My mouth gets dry when we're about to tackle a new river in our canoe, I've noticed. On the banks of West Virginia's Cheat River, it was so dry I could hardly swallow.

We weren't supposed to be there; we'd planned to be in North Carolina -- my husband, my son and I -- paddling on rivers, like the Nantahala, that we'd come to know in previous summers.But gas and time forced us to stick closer to home to find the insistent rhythms of whitewater tumbling through green-and-gray mountain valleys.

So we'd come to West Virginia for a private whitewater clinic with Rough Run Outfitters, a small, highly personalized outfitter and guide service owned by Gilbert Miller, of Baltimore. Miller chose the section of the Cheat called the "narrows" for our clinic because we were experienced paddlers trying to improve our skills.

Ward, 14, was elated: Paddling in his own lively, closed canoe (C-1), he had long ago outstripped our performance. Meanwhile, my husband and I had struggled with the joy and frustration of paddling tandem in an open canoe, where each problem of balance and timing is doubled and where success depends on teamwork and an absolute trust that your partner will take care of that end of the boat.

In the next two days, the Cheat would stretch the limits of our teamwork, would delight and frustrate us and would become, like the Nantahala, one of our favorites.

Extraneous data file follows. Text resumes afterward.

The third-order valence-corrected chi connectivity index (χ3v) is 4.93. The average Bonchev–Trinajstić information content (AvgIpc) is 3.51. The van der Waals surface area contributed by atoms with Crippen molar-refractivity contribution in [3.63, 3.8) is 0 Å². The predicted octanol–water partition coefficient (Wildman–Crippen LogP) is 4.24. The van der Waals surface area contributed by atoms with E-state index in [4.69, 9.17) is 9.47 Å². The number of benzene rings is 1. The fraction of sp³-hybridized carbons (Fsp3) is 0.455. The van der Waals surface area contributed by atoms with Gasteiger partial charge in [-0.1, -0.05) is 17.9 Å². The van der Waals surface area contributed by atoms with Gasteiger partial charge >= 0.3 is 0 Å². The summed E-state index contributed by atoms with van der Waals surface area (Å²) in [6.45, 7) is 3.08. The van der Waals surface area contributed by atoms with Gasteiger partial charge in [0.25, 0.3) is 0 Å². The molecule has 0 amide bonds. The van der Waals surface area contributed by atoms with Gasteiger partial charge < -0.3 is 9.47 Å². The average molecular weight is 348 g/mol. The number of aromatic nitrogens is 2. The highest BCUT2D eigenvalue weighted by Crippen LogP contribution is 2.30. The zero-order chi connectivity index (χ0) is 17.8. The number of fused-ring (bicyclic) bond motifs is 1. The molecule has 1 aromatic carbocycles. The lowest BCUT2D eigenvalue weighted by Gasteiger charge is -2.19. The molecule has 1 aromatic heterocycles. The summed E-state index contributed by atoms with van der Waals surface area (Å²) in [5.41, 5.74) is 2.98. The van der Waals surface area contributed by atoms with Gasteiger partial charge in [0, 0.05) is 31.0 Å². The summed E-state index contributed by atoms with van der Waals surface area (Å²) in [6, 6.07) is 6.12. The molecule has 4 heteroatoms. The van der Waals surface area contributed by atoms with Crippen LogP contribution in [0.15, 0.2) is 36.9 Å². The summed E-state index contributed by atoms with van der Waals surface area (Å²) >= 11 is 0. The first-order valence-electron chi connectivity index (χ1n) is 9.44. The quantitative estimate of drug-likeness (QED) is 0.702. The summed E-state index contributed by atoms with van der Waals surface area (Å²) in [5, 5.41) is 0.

For the first day, Miller had arranged for Dan Haven of D.C. to be our instructor. Not only has Haven grown up around rivers and canoes, he's also an expert cross-country skier, backpacker and archer and competes in the triathlon -- a combination of canoeing, running and swimming -- for Washington's Sycamore Island Canoe Club.

His quiet manner instilled easy confidence in us. Ward moved onto the river with confidence. My husband, Tom, and I were tentative, rusty from too long a layoff.

Soon, though, with the glory of the day and the throb of the current, a sense of euphoria overtook us.

We began to play the river, to find and slip into eddies, those quiet sanctuaries behind rocks and ledges that offer paddlers refuge in the midst of the churning water. With Haven as caller, we entered into a kind of dance with the Cheat, partners rather than adversaries.

"Lean way out and grab the still water," he urged. "Let the current swing you around."

We set the boat on a big wave and held it there, bucking and pitching, using the river itself for balance.

"Use your paddles like outriggers. Brace with them, brace."

We ferried, riding the force of the downstream current so that it shot us from bank to bank and back again.

"Up front, paddle for momentum. In the stern, you have the leverage. Hold that angle!"

We had begun to feel that the mighty Cheat was our pet kitten.

Then we met the rapid called "Calamity." A tumultuous piece of whitewater, it's named for the three-bedroom, two-bath boulder that chokes the river nearly from bank to bank. It's meant disaster for many a boat.

Haven produced lunch, and for nearly an hour we sat on the shore overlooking the rapid. We watched the water boil off Calamity's backside, plunge off to the right and meet a wall of foam slamming off the sheer rock face on the far shore before dropping over a ledge and into a frothy cauldron.